u/ShextMe

"100% agree with you! Wanna raise kids to be adults with no grit, too easily overwhelmed, be the first to quit, and to be unsuccessful in life? Use bulldozer parenting! Source: I'm a therapist."

u/9mmway

8. "When they reprimand their kids about a certain habit or action that the parents themselves do (or do to the kids). It gives the idea that yes, my parent knows that this is wrong and is telling me that it is wrong, but they still do it, so maybe I can do it as well. Seems like it's a way to develop cognitive dissonance in kids."

u/UnderTheFishHook

9. "When your parents are tired of your rambling and ask you to stop talking. In their defense, they're exhausted from taking care of you and just need some peace and quiet for maybe 5 seconds and likely asked you to stop because they were overwhelmed. This was what happened for me, but in that moment, I remember thinking this meant my dad didn't actually care about all my stories, so that was when I stopped telling them."

"I also stopped telling them to pretty much everyone because I just assumed no one cared. It wasn't until my late teens/early 20s that I realized people did care, and I came out of my shell a bit more."

u/ThrowRARAw

A parent with their head in their hand as a child talks to them
Katarzynabialasiewicz / Getty Images/iStockphoto

10. "Whenever I get a bad grade on something, my parents always tell me that 'I’m smarter than that' or 'I’m not trying my best.' It doesn’t sound bad, but it has seriously messed me up because I really am trying my best, but it just isn’t good enough. They think I’m smarter than I actually am, and it sucks because they have unrealistic expectations of me."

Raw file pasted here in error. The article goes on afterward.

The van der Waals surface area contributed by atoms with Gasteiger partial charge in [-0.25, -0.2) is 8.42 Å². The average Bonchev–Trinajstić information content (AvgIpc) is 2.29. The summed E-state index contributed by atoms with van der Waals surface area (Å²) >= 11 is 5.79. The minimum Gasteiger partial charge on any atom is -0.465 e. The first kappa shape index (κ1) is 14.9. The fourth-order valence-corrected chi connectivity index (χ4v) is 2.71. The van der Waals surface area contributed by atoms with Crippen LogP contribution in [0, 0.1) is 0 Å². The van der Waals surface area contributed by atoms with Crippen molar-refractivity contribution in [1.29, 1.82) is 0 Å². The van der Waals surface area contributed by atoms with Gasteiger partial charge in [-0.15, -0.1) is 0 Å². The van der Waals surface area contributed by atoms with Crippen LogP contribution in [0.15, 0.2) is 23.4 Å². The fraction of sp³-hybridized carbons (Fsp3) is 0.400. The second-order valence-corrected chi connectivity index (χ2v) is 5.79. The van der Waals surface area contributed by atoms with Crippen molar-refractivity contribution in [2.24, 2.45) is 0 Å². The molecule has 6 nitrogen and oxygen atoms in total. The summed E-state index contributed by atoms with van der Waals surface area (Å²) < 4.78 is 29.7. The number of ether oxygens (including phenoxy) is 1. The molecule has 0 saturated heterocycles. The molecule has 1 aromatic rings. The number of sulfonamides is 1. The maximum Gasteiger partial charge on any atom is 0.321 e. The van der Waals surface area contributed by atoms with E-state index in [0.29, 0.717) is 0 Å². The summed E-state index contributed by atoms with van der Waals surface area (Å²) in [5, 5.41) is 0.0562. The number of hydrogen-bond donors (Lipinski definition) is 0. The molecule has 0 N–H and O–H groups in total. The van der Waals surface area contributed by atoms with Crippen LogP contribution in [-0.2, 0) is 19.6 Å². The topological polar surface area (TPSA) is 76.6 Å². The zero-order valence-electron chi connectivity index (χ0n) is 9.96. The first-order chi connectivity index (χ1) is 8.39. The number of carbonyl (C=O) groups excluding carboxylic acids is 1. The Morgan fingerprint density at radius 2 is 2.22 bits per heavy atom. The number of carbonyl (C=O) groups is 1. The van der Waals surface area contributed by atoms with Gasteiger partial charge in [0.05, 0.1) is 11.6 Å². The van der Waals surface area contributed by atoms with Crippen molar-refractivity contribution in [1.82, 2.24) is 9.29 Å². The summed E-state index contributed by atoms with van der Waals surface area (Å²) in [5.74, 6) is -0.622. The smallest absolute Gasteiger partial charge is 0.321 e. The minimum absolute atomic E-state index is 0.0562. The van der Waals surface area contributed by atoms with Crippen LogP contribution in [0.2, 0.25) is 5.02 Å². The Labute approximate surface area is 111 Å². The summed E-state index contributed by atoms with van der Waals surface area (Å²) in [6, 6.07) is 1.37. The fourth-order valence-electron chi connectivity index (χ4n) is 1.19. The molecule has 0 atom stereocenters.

u/MallowBrain13

"100% agree. It can also create a fear of failure. At least, it did for me."

u/Substantial_Ad7387

11. "Talking over them or encouraging the whole 'good kids don't talk' bullshit. I'm nearly 40, and I still assume that I have to talk fast or that people will cut me off or tire of me. And when people do talk over me, I kind of just shut down."

u/big_nothing_burger

12. "Simply handing them money. It's quite the needle to thread to figure out how to get money into your kids’ hands without it becoming an expectation, an entitlement. We want to give our kids stuff. But we don’t want it to create problems. Helping kids learn the value of money is important."

u/geo_mallory

A person holding car keys out of the car window
Tommaso79 / Getty Images/iStockphoto

13. "Comparing them to other kids. It can really mess with their confidence."

u/Dozer2023

14. "Discussing adult problems/fears with them or around them. It can instill unnecessary fears that lead to anxiety problems."

u/QuestionDarts


15. And finally, "I think a lot of parents cause food/weight issues unintentionally. And that is something I have personally taken very seriously as a parent: creating a healthy relationship with food."

u/wh_ro_ry

"My mom was a huge food moralist, and growing up, there was never any junk food in the house. No cookies, no candy, no pop, no going to McDonald's. A cake on our birthdays, that was it. You're hungry? Eat a carrot. When I got out on my own, I had to learn how to deal with the instant availability of junk food. I figured it out, but my parents sure didn't do me any favors."

u/Princess_Parabellum

"My mother used to guilt me about not finishing food, so I'd never decline and just kept eating. I got fat and developed binge-eating and body issues. She never meant it in any bad way; she simply didn't know better. Took years to unlearn bad habits and get to a good spot."

u/PriapusTheFox


A child with a plate of peas
Catherine Delahaye / Getty Images

Can you think of something parents do that has serious consequences on their child? Share your thoughts in the comments below.

Some responses have been edited for length and/or clarity.